What started as a fun idea became frustrating and I thought about giving up several times. I wondered was this the best way to use my coding time on the weekends? But curiosity won out in the end and I got the code working - it's not the prettiest and needs to be refactored - but I felt a great sense of accomplishment in getting it to work. And in a way it felt honest. Coding is hard and you can't always "learn HTML in a day." So I'm going to walk through not just how this game works, but my struggles and problem-solving I had to go through to get this finished.

Set Up Canvas

This is standard code whenever you use canvas. You'll want to set the drawing context, the width and height, and also the line style.

const canvas = document.querySelector('canvas');
const ctx = canvas.getContext('2d');

/* Set up the size and line styles of the canvas */
function setupCanvas() {
   canvas.height = 370;
   canvas.width = 370;
   canvas.style.width = `${canvas.width}px`;
   canvas.style.height = `${canvas.height}px`;
   ctx.lineWidth = 12;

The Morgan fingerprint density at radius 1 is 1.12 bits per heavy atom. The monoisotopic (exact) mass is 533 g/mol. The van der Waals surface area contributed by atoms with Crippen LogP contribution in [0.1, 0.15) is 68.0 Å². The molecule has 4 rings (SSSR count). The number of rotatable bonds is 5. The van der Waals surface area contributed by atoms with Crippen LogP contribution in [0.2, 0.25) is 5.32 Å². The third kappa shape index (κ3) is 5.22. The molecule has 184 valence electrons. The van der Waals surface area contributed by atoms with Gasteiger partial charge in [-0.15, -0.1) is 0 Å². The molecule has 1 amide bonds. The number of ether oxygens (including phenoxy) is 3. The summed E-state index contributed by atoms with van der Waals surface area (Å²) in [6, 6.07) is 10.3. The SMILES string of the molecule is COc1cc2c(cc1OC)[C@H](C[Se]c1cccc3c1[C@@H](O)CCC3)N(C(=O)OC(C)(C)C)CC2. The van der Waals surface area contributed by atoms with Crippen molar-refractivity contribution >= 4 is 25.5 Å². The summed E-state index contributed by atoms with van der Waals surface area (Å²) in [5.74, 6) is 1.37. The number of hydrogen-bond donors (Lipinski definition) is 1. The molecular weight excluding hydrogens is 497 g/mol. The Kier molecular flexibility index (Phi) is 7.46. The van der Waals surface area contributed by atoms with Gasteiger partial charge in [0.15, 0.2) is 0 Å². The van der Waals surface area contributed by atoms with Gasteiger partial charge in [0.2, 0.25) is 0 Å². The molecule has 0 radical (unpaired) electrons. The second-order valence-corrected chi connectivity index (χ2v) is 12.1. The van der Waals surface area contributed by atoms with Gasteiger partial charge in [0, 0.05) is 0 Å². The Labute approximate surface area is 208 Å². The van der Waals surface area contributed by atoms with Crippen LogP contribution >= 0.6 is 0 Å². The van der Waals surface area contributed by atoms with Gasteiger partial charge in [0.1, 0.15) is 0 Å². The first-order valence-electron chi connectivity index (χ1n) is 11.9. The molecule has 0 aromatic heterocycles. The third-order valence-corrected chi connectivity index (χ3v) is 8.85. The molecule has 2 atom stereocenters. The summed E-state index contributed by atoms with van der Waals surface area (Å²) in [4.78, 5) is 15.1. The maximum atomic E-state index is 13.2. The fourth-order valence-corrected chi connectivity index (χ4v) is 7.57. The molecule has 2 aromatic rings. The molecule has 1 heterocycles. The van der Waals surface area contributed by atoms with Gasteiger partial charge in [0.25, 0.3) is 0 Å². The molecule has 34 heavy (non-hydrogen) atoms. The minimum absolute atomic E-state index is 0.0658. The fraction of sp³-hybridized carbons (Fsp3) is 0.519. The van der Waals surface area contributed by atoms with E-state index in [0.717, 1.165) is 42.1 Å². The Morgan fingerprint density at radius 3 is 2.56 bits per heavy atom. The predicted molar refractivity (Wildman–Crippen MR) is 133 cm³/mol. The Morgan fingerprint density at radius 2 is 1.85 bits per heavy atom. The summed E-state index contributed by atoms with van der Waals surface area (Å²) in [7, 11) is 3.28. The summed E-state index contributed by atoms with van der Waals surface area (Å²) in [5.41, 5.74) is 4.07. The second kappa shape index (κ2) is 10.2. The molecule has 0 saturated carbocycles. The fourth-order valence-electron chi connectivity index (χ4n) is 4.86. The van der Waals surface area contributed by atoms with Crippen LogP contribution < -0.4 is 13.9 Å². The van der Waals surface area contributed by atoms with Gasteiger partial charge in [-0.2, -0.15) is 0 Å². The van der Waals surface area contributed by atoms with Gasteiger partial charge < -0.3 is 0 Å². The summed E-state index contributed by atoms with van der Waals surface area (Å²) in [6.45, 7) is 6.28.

ctx.lineCap = 'round';
}
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Draw the Shapes

This is where being a novice to canvas became a huge obstacle. I had never tried to draw any shapes either using SVGs or canvas, so trying to brute-force my way through all of these was quite the challenge.

The Triangle

This was the first shape I attempted, and the main struggle I had here was actually due more to geometry than coding. If you're trying to draw a polygon this is very straightforward. You set a starting point consisting of x and y coordinates, then tell the canvas to draw a line to another set of coordinates, and so on, for a total of 3 separate coordinates to make a triangle.